BNP AM

The official blog of BNP Paribas Asset Management

Weak US jobs report pushes back prospect of Fed rate hike

Takeaways

  • Expectations for an interest rate hike at the meeting on June 15 of the Federal Open Market Committee (FOMC) quickly evaporated following the weak payroll report published on 3 June 2016.
  • Recent events make the June/July interest rate hike debate increasingly controversial.
  • A pause at the June meeting would be the fourth sequential meeting without a change since the December interest rate hike.
  • Current conditions lead us to question the appropriateness of Fed forecasts, particularly as the span of time between the first and second hike lengthens.

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Takeaways

  • Expectations for an interest rate hike at the meeting on June 15 of the Federal Open Market Committee (FOMC) quickly evaporated following the weak payroll report published on 3 June 2016.
  • Recent events make the June/July interest rate hike debate increasingly controversial.
  • A pause at the June meeting would be the fourth sequential meeting without a change since the December interest rate hike.
  • Current conditions lead us to question the appropriateness of Fed forecasts, particularly as the span of time between the first and second hike lengthens.

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Expectations for an interest rate hike at the forthcoming meeting of the FOMC (on 15 June 2016) quickly evaporated following the weak payroll report released 3 June. Federal Reserve System (Fed) officials had been carefully preparing markets for a potential tightening of monetary policy by categorizing June as a “live” meeting. This disappointing report suggests that the US labor market has softened even after compensating for a strike by workers at Verizon which negatively impacted US payrolls by an estimated 35 thousand jobs in May. Sluggish job gains may warrant continued caution from Fed officials as they debate the appropriateness of monetary policy.

Exhibit 1: A weak number in May 2016 - US non-farm payrolls (month-over-month change) for the period from January 2014 through May 2016

non-farm payrolls

Source: Bloomberg, June 2016.

Recent events make the June/July interest rate hike debate increasingly controversial. Advocates for proceeding with policy tightening tend to focus on the diminishing returns of low interest rate policies and risk of an unintended inflation overshoot. They argue that the economy can withstand another step away from zero interest rate policy. Dissenters declare the global economy as weak and increasingly at risk from US policy divergence. They cite the absence of inflationary pressures as unsupportive of monetary policy tightening. Markets have taken the recent ebb and flow of policy expectations in their stride. We have come a long way since the Bernanke taper tantrum disrupted global markets. Fed communication has improved considerably enabling markets to digest a full cycle of taper along with the first tightening in nearly 10 years with barely a ripple.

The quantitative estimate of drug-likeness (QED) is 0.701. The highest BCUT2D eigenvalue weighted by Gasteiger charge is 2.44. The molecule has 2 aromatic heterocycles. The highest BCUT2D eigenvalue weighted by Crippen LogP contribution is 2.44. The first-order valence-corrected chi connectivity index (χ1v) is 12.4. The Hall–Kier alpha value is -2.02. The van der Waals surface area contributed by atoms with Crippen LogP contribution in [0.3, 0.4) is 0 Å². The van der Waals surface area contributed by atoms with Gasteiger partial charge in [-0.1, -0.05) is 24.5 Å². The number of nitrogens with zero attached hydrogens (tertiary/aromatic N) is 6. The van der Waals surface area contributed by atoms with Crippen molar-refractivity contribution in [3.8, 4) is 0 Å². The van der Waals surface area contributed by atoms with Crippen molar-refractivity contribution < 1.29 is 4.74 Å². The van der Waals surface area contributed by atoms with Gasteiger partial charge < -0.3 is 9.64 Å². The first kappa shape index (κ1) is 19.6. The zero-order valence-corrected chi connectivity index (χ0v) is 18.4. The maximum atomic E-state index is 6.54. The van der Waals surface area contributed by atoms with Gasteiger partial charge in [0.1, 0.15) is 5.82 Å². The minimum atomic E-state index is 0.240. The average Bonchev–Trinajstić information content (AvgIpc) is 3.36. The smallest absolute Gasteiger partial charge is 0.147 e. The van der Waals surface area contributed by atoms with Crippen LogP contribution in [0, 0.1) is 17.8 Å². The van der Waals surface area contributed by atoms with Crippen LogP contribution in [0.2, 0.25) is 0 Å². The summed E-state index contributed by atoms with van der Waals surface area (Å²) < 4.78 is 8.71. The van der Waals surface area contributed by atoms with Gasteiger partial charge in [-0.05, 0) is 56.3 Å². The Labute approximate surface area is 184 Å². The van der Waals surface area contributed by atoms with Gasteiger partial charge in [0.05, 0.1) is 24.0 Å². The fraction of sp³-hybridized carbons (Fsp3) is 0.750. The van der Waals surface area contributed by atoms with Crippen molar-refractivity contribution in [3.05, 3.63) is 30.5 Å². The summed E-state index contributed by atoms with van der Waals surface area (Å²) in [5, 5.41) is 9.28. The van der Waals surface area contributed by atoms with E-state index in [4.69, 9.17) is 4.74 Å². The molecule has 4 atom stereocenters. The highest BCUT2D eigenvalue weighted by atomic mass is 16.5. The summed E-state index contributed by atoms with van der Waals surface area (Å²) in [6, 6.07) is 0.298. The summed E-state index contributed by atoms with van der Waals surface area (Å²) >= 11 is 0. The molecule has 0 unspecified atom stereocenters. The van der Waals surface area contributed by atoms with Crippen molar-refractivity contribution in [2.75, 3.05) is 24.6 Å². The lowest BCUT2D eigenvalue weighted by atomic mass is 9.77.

A pause at the June meeting would be the fourth sequential meeting without a change since the December 2015 interest rate hike. In previous meetings, the Fed was clearly concerned that global turmoil would negatively impact the US economic recovery. That concern faded as global markets calmed and second quarter domestic data showed signs of firming. Fed officials then strived to ready markets for a potential resumption of the tightening cycle by the June meeting. Recent domestic data, however, fail to support arguments for policy tightening. While market conditions are very similar to the day before the last FOMC meeting in April with equity markets mostly unchanged, credit spreads modestly wider, and the US dollar is slightly weaker, the trend in economic data has deteriorated. Softer labor markets, trendless inflationary pressures, and weaker purchasing manager surveys (ISM) hardly warrant concern of an overheating economy.

In fact, current conditions lead us to question the appropriateness of Fed forecasts, particularly as the span of time between the first and second hike lengthens. Initially, “gradual removal of policy accommodation” was interpreted as meaning roughly every other meeting but that was short lived. The duration of the pause has now been stretched to nearly six months leading many to conclude that Fed forecasts are overly optimistic and inconsistent with the data. Markets have persistently disagreed with the ability of the Fed to normalize policy in the current environment. The gap closed modestly following a marginal reduction in Fed forecasts in March but has once again widened in response to weak data.  It will be interesting to see if the Fed’s forecasts have also evolved since the March Summary of Economic Projections and if the gap can persist.

So what metrics are driving Federal Reserve officials to consider another tightening measure? FOMC Chair, Janet Yellen, previously indicated that the key prerequisites were continued progress toward full employment and a reasonable confidence that inflation was trending to target. In the early spring, we learned that international developments were also being considered as relevant. During the last week, several Fed officials indicated that the uncertainty surrounding the Brexit vote in June is also worthy of careful consideration. This broader focus on exogenous factors coupled with softer U.S. data appears to tip the scale in favor of an extended pause as impediments to tightening mount. However, the risk of a policy error cuts both ways. Extreme levels of policy accommodation for extended periods of time may lead to unintended consequences. …stay tuned.

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